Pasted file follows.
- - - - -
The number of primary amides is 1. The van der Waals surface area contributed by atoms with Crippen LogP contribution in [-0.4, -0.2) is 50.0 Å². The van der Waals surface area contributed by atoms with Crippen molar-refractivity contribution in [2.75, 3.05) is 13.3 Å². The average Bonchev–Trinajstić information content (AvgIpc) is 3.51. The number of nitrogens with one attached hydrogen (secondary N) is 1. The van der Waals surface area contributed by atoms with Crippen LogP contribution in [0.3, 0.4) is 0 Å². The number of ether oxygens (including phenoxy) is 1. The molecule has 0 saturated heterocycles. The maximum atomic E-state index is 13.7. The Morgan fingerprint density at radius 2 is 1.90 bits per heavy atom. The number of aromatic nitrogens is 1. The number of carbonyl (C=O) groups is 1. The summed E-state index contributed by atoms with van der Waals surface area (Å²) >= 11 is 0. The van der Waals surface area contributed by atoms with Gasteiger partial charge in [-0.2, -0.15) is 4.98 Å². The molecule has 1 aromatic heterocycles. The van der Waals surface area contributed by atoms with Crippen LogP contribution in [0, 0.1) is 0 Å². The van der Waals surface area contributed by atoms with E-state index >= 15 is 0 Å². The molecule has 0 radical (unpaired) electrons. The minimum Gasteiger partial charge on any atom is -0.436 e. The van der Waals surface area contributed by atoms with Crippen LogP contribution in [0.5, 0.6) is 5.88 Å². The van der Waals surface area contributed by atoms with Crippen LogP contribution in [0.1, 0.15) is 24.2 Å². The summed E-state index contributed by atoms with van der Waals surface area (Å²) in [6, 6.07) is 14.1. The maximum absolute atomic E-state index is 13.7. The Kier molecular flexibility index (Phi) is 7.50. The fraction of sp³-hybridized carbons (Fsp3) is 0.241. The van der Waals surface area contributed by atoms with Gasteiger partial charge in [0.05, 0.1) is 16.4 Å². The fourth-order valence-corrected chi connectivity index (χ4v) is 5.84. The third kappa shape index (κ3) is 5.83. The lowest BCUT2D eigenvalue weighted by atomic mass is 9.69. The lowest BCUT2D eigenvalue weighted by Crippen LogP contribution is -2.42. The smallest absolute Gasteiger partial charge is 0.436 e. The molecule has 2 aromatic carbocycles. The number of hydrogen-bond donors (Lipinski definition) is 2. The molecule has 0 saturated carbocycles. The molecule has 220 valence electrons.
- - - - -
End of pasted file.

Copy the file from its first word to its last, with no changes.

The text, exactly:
The number of primary amides is 1. The van der Waals surface area contributed by atoms with Crippen LogP contribution in [-0.4, -0.2) is 50.0 Å². The van der Waals surface area contributed by atoms with Crippen molar-refractivity contribution in [2.75, 3.05) is 13.3 Å². The average Bonchev–Trinajstić information content (AvgIpc) is 3.51. The number of nitrogens with one attached hydrogen (secondary N) is 1. The van der Waals surface area contributed by atoms with Crippen LogP contribution in [0.3, 0.4) is 0 Å². The number of ether oxygens (including phenoxy) is 1. The molecule has 0 saturated heterocycles. The maximum atomic E-state index is 13.7. The Morgan fingerprint density at radius 2 is 1.90 bits per heavy atom. The number of aromatic nitrogens is 1. The number of carbonyl (C=O) groups is 1. The summed E-state index contributed by atoms with van der Waals surface area (Å²) >= 11 is 0. The van der Waals surface area contributed by atoms with Gasteiger partial charge in [-0.2, -0.15) is 4.98 Å². The molecule has 1 aromatic heterocycles. The van der Waals surface area contributed by atoms with Crippen LogP contribution in [0, 0.1) is 0 Å². The van der Waals surface area contributed by atoms with E-state index >= 15 is 0 Å². The molecule has 0 radical (unpaired) electrons. The minimum Gasteiger partial charge on any atom is -0.436 e. The van der Waals surface area contributed by atoms with Crippen LogP contribution in [0.5, 0.6) is 5.88 Å². The van der Waals surface area contributed by atoms with Crippen LogP contribution in [0.1, 0.15) is 24.2 Å². The summed E-state index contributed by atoms with van der Waals surface area (Å²) in [6, 6.07) is 14.1. The maximum absolute atomic E-state index is 13.7. The Kier molecular flexibility index (Phi) is 7.50. The fraction of sp³-hybridized carbons (Fsp3) is 0.241. The van der Waals surface area contributed by atoms with Gasteiger partial charge in [0.05, 0.1) is 16.4 Å². The fourth-order valence-corrected chi connectivity index (χ4v) is 5.84. The third kappa shape index (κ3) is 5.83. The lowest BCUT2D eigenvalue weighted by atomic mass is 9.69. The lowest BCUT2D eigenvalue weighted by Crippen LogP contribution is -2.42. The smallest absolute Gasteiger partial charge is 0.436 e. The molecule has 2 aromatic carbocycles. The number of hydrogen-bond donors (Lipinski definition) is 2. The molecule has 0 saturated carbocycles. The molecule has 220 valence electrons.